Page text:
In ’66 Brown ran two kickoffs back for touchdowns in one game against Dallas, propelling the Eagles to a 24-23 win, so it’s not a stretch as to why Brown was a target. In fact, Brown was interviewed by Stan Hochman years later and said he received phone calls the morning of the game from some of the Dallas guys he knew telling him there was a contract on his head.
In the late stages of the game, with Dallas having dominated the Eagles and built a 31-3 lead, the Cowboys fired the first shot in the “blood feud” that exists to this day. The Eagles possessed the ball and a passing play in the flat for Brown. After quarterback Norm Snead’s pass sailed over his head, Timmy Brown slowed down and relaxed. And that’s when it happened: Dallas middle-linebacker Lee Roy Jordan, who was in Brown’s vicinity, dropped Brown with an elbow to the face mask well after the whistle sounded.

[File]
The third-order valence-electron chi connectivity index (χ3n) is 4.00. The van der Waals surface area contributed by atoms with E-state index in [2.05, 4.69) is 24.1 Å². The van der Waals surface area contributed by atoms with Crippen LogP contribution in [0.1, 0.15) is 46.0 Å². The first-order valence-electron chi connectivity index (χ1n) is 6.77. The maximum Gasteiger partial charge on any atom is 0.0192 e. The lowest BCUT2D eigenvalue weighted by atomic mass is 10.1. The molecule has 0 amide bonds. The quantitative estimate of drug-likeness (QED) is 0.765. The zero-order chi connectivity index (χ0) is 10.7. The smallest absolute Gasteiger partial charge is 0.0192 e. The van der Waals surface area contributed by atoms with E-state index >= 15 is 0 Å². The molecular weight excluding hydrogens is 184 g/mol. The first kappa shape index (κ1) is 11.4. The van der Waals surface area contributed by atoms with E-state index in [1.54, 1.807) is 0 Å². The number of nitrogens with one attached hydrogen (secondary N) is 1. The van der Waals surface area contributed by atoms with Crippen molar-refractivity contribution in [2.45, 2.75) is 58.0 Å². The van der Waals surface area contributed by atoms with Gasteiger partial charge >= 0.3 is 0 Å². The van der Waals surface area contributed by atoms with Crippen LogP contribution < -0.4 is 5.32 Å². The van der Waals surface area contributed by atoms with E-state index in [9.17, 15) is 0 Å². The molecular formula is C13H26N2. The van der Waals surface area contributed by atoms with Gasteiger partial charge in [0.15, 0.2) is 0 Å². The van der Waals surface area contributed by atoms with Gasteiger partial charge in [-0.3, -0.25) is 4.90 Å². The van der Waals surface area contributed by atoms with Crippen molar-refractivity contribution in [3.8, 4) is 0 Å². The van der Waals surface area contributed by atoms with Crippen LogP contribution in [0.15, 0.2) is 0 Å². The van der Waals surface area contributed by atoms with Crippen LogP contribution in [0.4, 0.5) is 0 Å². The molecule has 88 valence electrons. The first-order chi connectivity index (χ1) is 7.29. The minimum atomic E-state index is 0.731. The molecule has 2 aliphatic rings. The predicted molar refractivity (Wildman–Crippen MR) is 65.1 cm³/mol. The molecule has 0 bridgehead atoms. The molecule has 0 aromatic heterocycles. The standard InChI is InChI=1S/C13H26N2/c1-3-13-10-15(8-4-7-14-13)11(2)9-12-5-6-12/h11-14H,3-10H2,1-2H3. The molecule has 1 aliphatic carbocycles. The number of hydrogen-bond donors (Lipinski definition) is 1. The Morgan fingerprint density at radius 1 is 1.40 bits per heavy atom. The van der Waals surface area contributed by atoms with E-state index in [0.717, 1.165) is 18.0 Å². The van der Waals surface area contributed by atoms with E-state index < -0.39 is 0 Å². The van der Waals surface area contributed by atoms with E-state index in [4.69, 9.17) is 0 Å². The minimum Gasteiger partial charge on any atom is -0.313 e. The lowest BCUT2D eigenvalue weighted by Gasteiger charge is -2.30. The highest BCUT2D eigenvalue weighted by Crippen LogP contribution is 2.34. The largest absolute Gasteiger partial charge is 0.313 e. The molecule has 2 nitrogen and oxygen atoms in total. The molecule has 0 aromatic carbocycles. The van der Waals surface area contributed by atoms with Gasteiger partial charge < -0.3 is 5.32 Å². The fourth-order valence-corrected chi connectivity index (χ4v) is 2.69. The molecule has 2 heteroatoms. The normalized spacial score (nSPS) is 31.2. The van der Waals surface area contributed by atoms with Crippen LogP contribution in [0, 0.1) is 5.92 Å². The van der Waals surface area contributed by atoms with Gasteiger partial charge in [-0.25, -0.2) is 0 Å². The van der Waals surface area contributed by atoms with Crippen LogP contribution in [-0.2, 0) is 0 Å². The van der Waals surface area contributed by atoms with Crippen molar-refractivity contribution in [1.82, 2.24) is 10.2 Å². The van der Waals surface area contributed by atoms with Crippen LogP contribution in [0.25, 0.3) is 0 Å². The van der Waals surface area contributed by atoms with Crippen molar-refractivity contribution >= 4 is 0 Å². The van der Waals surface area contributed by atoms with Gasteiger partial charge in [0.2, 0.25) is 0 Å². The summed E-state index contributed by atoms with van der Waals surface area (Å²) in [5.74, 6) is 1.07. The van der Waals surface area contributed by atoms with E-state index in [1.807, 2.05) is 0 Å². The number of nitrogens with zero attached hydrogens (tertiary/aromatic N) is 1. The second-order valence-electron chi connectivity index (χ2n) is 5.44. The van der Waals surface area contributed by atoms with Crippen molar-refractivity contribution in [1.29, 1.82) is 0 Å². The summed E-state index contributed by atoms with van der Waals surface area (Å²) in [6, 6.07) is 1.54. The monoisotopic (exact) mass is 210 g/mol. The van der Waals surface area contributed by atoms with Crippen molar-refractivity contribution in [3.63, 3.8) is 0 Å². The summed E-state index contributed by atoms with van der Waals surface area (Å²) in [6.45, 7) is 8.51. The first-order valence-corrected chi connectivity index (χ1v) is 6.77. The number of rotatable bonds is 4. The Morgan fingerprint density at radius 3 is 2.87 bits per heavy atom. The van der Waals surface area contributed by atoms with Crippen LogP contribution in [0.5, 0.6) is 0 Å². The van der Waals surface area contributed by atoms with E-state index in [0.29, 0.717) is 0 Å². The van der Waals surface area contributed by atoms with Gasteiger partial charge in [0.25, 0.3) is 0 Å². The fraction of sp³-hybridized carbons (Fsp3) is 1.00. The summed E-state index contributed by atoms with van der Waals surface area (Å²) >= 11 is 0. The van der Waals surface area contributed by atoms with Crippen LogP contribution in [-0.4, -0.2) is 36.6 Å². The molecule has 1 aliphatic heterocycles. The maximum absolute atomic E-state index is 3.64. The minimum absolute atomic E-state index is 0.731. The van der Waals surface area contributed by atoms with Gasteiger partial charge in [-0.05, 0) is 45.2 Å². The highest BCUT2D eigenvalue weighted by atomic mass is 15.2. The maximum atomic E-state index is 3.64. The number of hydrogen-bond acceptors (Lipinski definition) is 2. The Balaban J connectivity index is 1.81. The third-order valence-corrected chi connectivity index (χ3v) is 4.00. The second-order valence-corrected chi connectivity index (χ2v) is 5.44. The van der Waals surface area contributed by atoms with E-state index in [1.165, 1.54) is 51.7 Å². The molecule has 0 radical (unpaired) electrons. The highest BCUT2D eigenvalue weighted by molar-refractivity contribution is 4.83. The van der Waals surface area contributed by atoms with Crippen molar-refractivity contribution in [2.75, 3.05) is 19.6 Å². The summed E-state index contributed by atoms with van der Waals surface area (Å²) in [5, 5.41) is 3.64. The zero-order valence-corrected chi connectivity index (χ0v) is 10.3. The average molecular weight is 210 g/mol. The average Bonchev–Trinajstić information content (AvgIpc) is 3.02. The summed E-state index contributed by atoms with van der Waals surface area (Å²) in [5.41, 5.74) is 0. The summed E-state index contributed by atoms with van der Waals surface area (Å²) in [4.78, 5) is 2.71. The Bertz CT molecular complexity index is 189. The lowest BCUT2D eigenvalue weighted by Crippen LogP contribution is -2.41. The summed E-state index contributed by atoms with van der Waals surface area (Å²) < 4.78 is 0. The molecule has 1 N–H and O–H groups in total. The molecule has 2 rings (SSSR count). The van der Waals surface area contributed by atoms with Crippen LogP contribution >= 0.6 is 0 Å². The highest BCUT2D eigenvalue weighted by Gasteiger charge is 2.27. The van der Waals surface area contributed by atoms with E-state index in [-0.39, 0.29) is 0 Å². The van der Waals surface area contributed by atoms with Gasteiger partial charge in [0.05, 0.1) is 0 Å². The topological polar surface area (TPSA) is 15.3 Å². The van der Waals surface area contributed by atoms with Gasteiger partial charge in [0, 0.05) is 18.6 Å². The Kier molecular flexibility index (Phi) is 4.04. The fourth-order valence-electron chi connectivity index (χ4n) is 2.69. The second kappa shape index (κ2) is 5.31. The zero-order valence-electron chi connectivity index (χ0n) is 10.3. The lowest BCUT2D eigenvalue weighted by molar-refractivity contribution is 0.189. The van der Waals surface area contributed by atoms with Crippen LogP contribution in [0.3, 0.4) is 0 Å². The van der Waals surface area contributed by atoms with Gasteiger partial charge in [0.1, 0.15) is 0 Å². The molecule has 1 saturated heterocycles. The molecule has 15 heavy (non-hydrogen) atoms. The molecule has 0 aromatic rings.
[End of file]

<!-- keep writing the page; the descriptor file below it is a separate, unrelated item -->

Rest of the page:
With Brown dazed on the ground, Jordan stepped over the injured Eagle, taunting him. The blow was significant; it fractured Brown’s jaw and loosened six of his teeth. Brown said, “I wound up eating nothing but liquids for a month and a half. Jordan got a 15-yard penalty and that’s all.”
The root of the hatred Philadelphians harbor towards the Cowboys, their coaches, their cheerleaders, their fans, their stadium and their colors was a cheap shot on Timmy Brown. “That,” Brown told philly.com in a story in 2013, ” started the rivalry.”